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Will He Ever Be Small-Dog Safe?


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Guest burgerandfrey

I'm just wondering if anyone has had much success or has tips on getting a high-prey-drive hound to think of small dogs and puppies as something other than toys.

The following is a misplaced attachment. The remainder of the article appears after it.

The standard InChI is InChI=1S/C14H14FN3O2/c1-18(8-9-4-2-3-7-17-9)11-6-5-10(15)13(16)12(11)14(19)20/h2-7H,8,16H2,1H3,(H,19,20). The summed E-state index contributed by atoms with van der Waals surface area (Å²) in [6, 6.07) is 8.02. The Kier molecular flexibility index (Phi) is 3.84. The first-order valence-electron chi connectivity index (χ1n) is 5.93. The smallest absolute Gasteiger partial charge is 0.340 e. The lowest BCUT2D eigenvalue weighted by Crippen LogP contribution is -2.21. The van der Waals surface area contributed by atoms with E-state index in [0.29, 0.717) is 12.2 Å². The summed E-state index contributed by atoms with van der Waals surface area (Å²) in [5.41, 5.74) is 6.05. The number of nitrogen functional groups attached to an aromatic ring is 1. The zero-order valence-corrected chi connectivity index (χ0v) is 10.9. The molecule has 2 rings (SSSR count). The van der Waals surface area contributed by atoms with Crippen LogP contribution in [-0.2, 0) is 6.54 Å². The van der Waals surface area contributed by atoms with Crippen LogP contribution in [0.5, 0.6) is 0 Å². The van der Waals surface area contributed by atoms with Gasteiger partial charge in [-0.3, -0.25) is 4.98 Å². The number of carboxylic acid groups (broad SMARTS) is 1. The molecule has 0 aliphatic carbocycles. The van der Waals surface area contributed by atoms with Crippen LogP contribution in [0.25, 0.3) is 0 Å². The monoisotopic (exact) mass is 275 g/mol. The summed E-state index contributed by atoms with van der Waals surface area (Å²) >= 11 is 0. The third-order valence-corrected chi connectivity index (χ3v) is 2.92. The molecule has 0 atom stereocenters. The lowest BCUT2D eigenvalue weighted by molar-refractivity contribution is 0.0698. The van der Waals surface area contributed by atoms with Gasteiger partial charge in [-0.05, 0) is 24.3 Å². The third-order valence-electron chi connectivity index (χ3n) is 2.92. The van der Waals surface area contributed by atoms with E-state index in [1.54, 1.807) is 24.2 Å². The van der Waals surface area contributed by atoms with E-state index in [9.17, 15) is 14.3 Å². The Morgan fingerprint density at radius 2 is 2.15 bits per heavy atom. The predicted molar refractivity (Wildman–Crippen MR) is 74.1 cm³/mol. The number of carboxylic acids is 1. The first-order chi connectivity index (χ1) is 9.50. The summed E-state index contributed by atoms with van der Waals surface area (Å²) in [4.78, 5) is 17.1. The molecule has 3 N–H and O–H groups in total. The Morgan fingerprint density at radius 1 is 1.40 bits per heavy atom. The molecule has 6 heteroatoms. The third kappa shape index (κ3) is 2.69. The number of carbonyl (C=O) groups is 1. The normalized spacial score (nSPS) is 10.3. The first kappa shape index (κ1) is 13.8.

We have two greyhounds. Lola is cat-safe and small dog safe. Zeke is not. He raced for two years and it's easy to see why he was successful - his prey drive is intense. If you get out a plush squeaky toy he goes absolutely bonkers for it. He is very good on-leash and will not bolt after squirrels, but he is certainly interested in them. This isn't a huge deal for us, because we do not have any cats or small dogs. When we are out for walks we supervise any greetings with other smaller dogs by keeping Zeke on a short leash. He is very obedient and we watch his queues to make sure he is relaxed. If it's a really small squeaky dog we let the owner know that he is not good around small dogs and ask them to please keep their dog away (Why do small dog owners always have the longest leashes?). Around slightly larger ones he is pretty good and doesn't seem to want to eat them. Still... it's a short leash, quick sniff, and then move along. Lola loves little dogs, so we let her be the small dog ambassador. Zeke greets the large dogs and Lola (who is tiny for a greyhound) gets behind him until she knows the strange dog is safe.